The Document Foundation split from the OpenOffice.org project just over one year ago, and has merged new features into LibreOffice, as well as cleaned up the code base and project infrastructure. The next milestone release, version 3.5.0, is in beta testing, and things appear to be running smoothly. To some contributors, then, now is the right time to revisit the office suite's user interface — an interface that can be complicated, given the scope of the components the suite includes.
Volunteer Miroslav Mazel has attracted significant attention with his series of UI mock-ups, which he calls "Citrus." Mazel was active during OpenOffice.org's Project Renaissance brainstorming effort in 2009 and 2010, submitting a detailed proposal, and is now part of the LibreOffice Design Team. Nevertheless, the Citrus designs are his personal work, not an official product of the Design Team. Consequently, they face a long road ahead before they would reach the actual LibreOffice repositories.
The Citrus work builds on many of the same ideas in Mazel's earlier
OpenOffice.org proposal, most notably the removal of dialog boxes wherever
possible, the use of contextual menus, an innovative way of color-coding buttons (and other UI elements) by their intended use, and moving key functionality to a sidebar that sits next to the open document. But while that proposal was primarily a text-driven description of concepts, Mazel has been creating mock-up images for Citrus, and blogging about them frequently.
Peeling back the layers
The Citrus idea has morphed over the months that Mazel has been working
on it. At present, he breaks the ideas into five main categories:
reorganizing the commands, adding "inline" controls, integrating the
various navigational tools, adding support for open font repositories, and simplifying the Draw vector graphics application. In addition, all of the mock-ups sport a minimalist, light-gray widget theme that represents a distinct departure from the current LibreOffice look-and-feel.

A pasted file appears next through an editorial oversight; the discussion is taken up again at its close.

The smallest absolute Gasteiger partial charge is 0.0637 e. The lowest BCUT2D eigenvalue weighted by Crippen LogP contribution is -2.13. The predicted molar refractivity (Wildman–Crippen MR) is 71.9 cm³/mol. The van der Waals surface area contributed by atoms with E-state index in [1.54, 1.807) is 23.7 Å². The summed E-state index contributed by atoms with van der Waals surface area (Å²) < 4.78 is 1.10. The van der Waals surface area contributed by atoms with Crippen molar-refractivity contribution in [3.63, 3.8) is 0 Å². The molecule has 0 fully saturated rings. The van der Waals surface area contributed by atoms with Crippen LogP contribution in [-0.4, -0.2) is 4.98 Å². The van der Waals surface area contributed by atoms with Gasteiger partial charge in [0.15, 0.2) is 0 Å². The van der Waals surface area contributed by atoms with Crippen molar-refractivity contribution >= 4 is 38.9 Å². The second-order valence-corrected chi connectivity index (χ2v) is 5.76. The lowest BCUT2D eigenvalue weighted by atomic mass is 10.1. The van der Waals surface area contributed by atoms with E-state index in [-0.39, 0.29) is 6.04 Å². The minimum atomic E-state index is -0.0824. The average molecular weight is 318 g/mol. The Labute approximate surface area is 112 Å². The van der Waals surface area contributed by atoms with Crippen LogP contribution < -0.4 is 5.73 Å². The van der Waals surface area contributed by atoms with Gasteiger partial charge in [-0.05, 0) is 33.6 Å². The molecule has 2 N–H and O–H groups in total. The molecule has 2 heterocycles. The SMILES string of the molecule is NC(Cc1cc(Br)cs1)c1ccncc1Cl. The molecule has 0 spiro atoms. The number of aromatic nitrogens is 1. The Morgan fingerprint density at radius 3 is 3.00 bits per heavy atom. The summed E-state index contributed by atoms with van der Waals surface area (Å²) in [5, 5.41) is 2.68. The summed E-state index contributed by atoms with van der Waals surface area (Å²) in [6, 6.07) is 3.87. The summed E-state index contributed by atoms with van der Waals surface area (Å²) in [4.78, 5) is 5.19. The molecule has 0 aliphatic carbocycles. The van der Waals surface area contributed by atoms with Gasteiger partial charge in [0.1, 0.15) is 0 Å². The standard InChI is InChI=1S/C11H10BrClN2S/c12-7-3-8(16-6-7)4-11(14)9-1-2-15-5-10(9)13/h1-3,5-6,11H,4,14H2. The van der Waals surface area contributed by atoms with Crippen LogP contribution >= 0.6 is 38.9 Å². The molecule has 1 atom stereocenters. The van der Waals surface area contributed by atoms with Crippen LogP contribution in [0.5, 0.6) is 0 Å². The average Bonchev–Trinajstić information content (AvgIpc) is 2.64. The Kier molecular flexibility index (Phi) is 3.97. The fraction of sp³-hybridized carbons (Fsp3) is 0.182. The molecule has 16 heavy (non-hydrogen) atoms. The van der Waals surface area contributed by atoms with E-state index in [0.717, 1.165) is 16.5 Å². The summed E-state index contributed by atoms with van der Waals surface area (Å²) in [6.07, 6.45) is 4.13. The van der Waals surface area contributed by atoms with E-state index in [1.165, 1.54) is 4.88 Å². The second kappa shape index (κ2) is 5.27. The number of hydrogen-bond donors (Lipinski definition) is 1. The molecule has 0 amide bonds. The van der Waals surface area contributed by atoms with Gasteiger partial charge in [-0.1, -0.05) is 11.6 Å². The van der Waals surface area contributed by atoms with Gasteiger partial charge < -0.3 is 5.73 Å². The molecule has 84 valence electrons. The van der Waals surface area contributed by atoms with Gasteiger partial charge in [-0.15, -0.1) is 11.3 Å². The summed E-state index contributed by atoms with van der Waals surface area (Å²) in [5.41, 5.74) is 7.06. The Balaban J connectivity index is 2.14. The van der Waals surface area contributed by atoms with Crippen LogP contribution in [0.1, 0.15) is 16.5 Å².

The command reorganization is the most substantial set of proposed changes. It involves breaking all of the commands into groups based on what part of the document editing process they affect — e.g., application-wide functions, document-centric functions, and separate categories for altering document display, inserting content, or operating on a selected object. The menus then change content depending on the state of application: if the user selects an image, an "Image" menu appears; if they select several items, a "Group" menu appears. At no point are inactive menu commands visible. Mazel also suggests regrouping the toolbar buttons to match the menu layout, and making sure that all functions are accessible from a menu, a toolbar button, and a keyboard shortcut.
The inline controls changes center around a "floatbar" — a small, floating toolbar that appears just above a selected object. Like the menus and toolbar, it is context-dependent, so when text is selected, only font and style functions appear in the floatbar. He also proposes adding a "new page" button to the bottom of every document (where it would be closer to the cursor when the user is editing the last existing page), and using "handles" to select all objects — including full pages, which must be selected in order to change page-specific settings.
The "navigator" is a sidebar that integrates
the Find/Replace search box, the built-in Help search tool, and an
allows the user to jump between pages, slides, or document sections. This
feature is akin to the slide thumbnail browser already used in the